The Open Space of BBVA Bancomer hosted the Open Talks Investment meeting on February 28, where experts in venture capital, investment, accelerators, company builders and crowdfunding analyzed the challenges, differences and benefits for the candidates for entrepreneurs.
Santiago Zavala, partner of 500 Startups that directs 500 Luchadores, the Spanish-speaking investment fund for Latin America, explained that “a venture capital fund invests in technology companies at an early stage, when things are coming to an end. team, product development and the market, supporting them to reach the next stages, where they have had the fortune to compete with several of the largest funds, not only of the country, but of the various regions in the world”.
The expert also analyzed the ‘venture capital’ panorama in Mexico, Latin America and other geographies. Zavala exemplified that, not many years ago, in 2005, the way of doing business was different, since many processes were involved and a very long period was required. “Today there are too many people who are living little by little this transformation that is reaching more industries. When we talk about investments, we see how a series of variables are fundamentally changing the way we do business and maybe that is the explosion that is currently being experienced”.
How to invest in ‘startups’?
Although a way to obtain resources to start an enterprise is obtained through family goodwill or having the loyalty of friends, there are also financing platforms, willing to study and evaluate the projects to invest in them.
Luis X. Barrios, CEO of Arkangeles.co, online collective financing platform, explained that investing in a ‘startup’ has as advantages the opportunity to contribute to the solution of some problem of society or contribute to the solution of some topic ecological, depending on the business area that the ‘startup’ serves and in which you want to participate.
Fintech BBVA works with ‘startups fintech’ in Latin America to create the digital solutions of the future BBVA is developing an open innovation program in the region, known as ‘fast track’, which makes it possible to streamline and make more efficient the processes that the Group develops together with the ‘startups’ to implement new digital products and services for the benefit of customers.
Investments can be made from $ 10,000 pesos. They are together and have the accompaniment of expert investors, which provides confidence and reliability in the investment.
The specialist mentioned some points that should be considered before investing in a ‘startup’, such as analyzing and reading the market, knowing the execution strategy and the investment plan. Another relevant point is to investigate the sector, know the competition, and choose a reliable investor, who can report how many rounds of financing that project has, what percentage has been transferred, so that all this information can be crossed and validate the opportunity to increase.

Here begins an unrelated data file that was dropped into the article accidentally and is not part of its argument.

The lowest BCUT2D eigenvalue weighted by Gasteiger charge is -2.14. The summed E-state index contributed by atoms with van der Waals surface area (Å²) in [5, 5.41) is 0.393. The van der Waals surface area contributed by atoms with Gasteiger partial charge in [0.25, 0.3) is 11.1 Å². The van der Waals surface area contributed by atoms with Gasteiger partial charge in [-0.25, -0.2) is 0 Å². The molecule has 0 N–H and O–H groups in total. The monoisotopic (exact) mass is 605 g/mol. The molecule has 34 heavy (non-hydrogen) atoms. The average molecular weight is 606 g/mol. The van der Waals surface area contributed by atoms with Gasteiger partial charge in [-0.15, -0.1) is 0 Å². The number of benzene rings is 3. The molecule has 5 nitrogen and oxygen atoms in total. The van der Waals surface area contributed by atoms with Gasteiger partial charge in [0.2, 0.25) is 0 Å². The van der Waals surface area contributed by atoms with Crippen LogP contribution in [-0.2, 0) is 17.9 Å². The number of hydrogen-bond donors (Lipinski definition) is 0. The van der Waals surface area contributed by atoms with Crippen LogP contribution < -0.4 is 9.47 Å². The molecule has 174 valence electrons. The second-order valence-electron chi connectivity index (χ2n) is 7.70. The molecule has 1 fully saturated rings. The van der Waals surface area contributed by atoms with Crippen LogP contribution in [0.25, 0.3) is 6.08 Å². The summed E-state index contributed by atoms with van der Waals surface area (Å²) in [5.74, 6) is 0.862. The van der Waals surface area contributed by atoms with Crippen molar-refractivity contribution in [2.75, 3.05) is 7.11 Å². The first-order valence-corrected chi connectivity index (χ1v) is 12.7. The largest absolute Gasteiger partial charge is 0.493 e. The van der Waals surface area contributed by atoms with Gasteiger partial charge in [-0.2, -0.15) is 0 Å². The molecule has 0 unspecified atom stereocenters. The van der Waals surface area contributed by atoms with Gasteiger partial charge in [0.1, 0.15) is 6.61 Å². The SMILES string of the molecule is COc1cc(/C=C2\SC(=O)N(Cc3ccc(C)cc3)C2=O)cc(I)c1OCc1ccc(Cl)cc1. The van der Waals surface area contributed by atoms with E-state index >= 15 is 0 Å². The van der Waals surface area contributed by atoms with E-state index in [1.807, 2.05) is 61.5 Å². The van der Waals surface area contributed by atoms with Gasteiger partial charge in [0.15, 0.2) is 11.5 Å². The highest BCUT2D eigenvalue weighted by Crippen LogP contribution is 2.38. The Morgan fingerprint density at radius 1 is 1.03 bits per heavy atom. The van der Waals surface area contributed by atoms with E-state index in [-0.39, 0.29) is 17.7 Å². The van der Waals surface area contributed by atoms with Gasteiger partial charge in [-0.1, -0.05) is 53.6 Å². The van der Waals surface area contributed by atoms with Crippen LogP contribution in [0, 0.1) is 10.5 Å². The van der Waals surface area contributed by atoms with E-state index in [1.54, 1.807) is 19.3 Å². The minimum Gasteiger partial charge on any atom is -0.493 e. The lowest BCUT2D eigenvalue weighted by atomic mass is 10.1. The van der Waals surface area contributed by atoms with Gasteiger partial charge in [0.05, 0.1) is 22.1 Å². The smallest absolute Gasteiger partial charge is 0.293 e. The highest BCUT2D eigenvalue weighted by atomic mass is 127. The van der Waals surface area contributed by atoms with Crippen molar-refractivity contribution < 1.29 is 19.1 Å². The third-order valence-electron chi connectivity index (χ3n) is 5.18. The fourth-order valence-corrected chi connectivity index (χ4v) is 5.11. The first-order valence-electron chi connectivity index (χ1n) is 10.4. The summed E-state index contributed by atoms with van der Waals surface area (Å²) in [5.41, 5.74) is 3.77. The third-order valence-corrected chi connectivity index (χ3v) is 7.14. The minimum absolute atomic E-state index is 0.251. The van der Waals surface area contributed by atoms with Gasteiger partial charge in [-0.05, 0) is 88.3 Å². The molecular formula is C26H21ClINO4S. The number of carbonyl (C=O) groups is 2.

Putting the accelerator
Becoming an entrepreneur and creating a ‘startup’ is not a simple process. The natural evolution of the company can be built through a long and difficult learning. However, there are acceleration programs of startups that help and increase technical and business knowledge, as well as facilitating the growth and commercial success of the business.
This process of acceleration was explained by Christine Chang, director of Startbootcamp Fintech in Mexico, Jackie Ros, of the global accelerator of Techstars and José Manuel Ramírez, director of Bimbo Ventures, which through the accelerator Eleva, seeks to attract talent and transform the food sector.
The speakers agreed that the ecosystem in Latin America is in full growth. Entrepreneurs have become more sophisticated and have more experience. For Ramírez, the real challenge of the ‘startups’ is to solve a fundamental problem and not just emulate the success of other companies.
Finally, the presence of Amanda Soto, co-founder and legal director of Play Business, the largest collective financing platform in Mexico, was also a participant in the discussion forums of the Law to regulate Financial Technology institutions in Mexico ( Fintech Law) and the secondary regulation of such ordering with the National Banking and Securities Commission (CNBV) and the Ministry of Finance and Public Credit. Soto talked about how to raise capital taking into account the experience he has in this area.
Finally, the participants affirmed that the investment in ‘startups’ will not stop growing and the range is increasingly varied, going from the creative to the solidary or social, without leaving out the business and financial, all of them with a specialization each greater time. Surely, he pointed out, his growth will be growing in the coming years.